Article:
March 28, 2021 4:48:23 am
A day after he invoked history to underline the brutal repression by the Pakistani Army and India’s role in the liberation of Dhaka 50 years ago, Prime Minister Narendra Modi Saturday said both India and Bangladesh want “stability, love, and peace” instead of “instability, terror, and unrest” in the world.
Earlier on Saturday, Modi spoke to the Matua community members after offering prayers at their temple in Gopalganj’s Orakandi — the birthplace of Hindu mystic figure and community’s spiritual guru Harichand Thakur.
“Both India and Bangladesh want to see the world progressing through their own development. Both the countries want to see stability, love, and peace instead of instability, terror, and unrest in the world,” Modi said. He said it was during his visit to Bangladesh in 2015 that he had expressed his desire to visit Orakandi and this wish had come true now. This place is a pilgrimage site for the spiritual relationship between India and Bangladesh, Modi said.
“I was speaking to some people here. They were saying who could have thought that India’s PM would visit Orakandi,” Modi said. He added that he felt an emotional solidarity with Matua community members in India after visiting Orakandi from where Harichand Thakur had disseminated his pious messages.
Orakandi is the considered the spiritual centre of the Hindu Matua community, a large number of whom are residents of neighbouring West Bengal. Significantly, the Matua community’s support is considered crucial in the West Bengal elections – Modi was accompanied by BJP MP from West Bengal Shantanu Thakur during his visit.
Modi announced that India will upgrade one girls’ middle school and set up a primary school in Orakandi.
Modi said the Matua community celebrates the annual “Baroni Shanan Utshab” to mark the birth anniversary of Harichand Thakur and a large number of devotees from India come to Orakandi to participate in this festival.
“To make this pilgrimage easier for citizens of India, efforts will be made on behalf of the Government of India,” he said. “We are also committed to grand events and various works reflecting the glorious history of the Matua community in Thakurnagar (West Bengal).”
“I have always been very close to the family members of the Thakurbari,” he added.
“The way India and Bangladesh governments are working towards strengthening their ties, Harichand Thakur and Thakurbari have been doing this for ages. This place symbolises the spiritual tryst of India and Bangladesh,” he said.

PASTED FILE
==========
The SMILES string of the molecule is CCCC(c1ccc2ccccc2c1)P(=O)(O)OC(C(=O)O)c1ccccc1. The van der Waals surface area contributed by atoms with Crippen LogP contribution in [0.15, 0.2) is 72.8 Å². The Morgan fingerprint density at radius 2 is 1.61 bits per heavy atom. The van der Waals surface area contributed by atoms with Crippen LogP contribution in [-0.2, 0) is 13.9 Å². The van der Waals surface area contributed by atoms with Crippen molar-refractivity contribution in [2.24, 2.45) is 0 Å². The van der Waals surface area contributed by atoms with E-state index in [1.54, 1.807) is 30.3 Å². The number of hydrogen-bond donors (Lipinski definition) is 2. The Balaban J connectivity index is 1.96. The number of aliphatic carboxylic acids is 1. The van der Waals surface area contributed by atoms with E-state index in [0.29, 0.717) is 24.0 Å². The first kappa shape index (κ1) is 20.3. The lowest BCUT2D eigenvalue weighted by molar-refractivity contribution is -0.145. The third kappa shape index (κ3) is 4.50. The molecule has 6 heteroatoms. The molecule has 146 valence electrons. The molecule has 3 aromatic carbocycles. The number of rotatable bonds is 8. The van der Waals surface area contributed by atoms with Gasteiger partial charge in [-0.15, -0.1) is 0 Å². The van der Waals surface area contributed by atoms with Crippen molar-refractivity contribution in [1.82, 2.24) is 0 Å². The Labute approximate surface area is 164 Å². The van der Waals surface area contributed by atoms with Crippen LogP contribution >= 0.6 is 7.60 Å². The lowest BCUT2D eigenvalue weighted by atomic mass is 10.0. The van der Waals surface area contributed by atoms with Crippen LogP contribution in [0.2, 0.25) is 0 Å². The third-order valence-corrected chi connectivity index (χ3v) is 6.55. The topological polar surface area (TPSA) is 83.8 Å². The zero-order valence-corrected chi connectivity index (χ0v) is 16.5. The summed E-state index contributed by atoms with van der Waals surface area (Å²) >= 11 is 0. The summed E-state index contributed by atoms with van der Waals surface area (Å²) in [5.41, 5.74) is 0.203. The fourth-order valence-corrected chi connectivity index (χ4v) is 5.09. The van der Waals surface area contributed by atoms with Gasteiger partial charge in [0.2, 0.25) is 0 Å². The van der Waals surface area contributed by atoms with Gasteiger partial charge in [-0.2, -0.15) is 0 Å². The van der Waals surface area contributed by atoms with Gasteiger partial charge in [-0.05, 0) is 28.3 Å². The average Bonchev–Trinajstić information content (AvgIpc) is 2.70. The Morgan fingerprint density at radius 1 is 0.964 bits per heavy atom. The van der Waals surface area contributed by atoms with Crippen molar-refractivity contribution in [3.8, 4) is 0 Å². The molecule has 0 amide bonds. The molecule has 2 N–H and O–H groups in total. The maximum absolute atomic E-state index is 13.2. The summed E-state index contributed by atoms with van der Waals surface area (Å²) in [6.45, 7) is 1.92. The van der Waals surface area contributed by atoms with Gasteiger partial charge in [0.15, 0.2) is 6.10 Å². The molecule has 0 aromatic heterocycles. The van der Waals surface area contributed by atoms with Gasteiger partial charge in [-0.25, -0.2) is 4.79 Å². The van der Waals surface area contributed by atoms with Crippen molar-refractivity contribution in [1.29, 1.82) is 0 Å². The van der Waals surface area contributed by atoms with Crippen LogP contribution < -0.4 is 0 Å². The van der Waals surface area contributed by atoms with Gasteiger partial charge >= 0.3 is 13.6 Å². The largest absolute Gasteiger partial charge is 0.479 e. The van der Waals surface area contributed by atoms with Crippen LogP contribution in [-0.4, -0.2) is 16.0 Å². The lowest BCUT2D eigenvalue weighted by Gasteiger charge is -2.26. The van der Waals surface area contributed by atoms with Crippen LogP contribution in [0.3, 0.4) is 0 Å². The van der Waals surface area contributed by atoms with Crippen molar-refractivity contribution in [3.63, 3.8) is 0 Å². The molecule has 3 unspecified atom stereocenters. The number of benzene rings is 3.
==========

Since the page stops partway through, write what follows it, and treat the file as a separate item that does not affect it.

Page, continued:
In his address, Modi said that it was important for both India and Bangladesh to come together and fight common challenges.
He said that during the Covid pandemic, India and Bangladesh proved their capabilities.
“Both nations are facing this pandemic strongly and fighting it together. India is working by considering that it is its duty that ‘Made in India’ vaccines reach the citizens of Bangladesh,” Modi added. He said India is moving forward with the mantra of ‘Sabka Saath, Sabka Vikas, and Sabka Vishwas’, and Bangladesh is its co-passenger on that journey. “Bangladesh is presenting a strong example of development and change in front of the world and India is your co-passenger in these efforts,” he added.
He also visited the mausoleum of Sheikh Mujibur Rahman and paid floral tributes to him, becoming the first-ever foreign Head of State or Head of Government to pay homage at the grave of ‘Bangabandhu’ at Tungipara in southwestern Bangladesh. The PM was received at the mausoleum by his Bangladesh counterpart Sheikh Hasina, who is the daughter of Rahman. Sheikh Rehana, the youngest daughter of Rahman was also present.
Modi paid floral tributes to ‘Bangabandhu’ and stood in silence while Hasina and her Cabinet offered prayers.
“The life of Bangabandhu epitomized the freedom struggle of the people of Bangladesh for their rights, for the preservation of their inclusive culture and their identity,” Modi wrote in the visitor book at the Mausoleum complex.
He started his day Saturday offering prayers at the centuries-old Jeshoreshwari Kali temple in Ishwaripur village in southwestern Bangladesh and announced that India would construct a community hall and cyclone shelter attached to the temple.
On the second day of his two-day visit to Bangladesh, Modi performed pooja at the temple in Satkhira, which is one of the 51 Shaktipeeths in the Puranic tradition. Modi also placed a handmade mukut, made of silver with gold plating on Goddess Kali. This mukut was made over three weeks by a local artisan.
“Feeling blessed after praying at the Jeshoreshwari Kali Temple,” Modi tweeted after offering prayers. Speaking outside the temple, Modi said that he prayed to Goddess Kali to free the human race from Covid.
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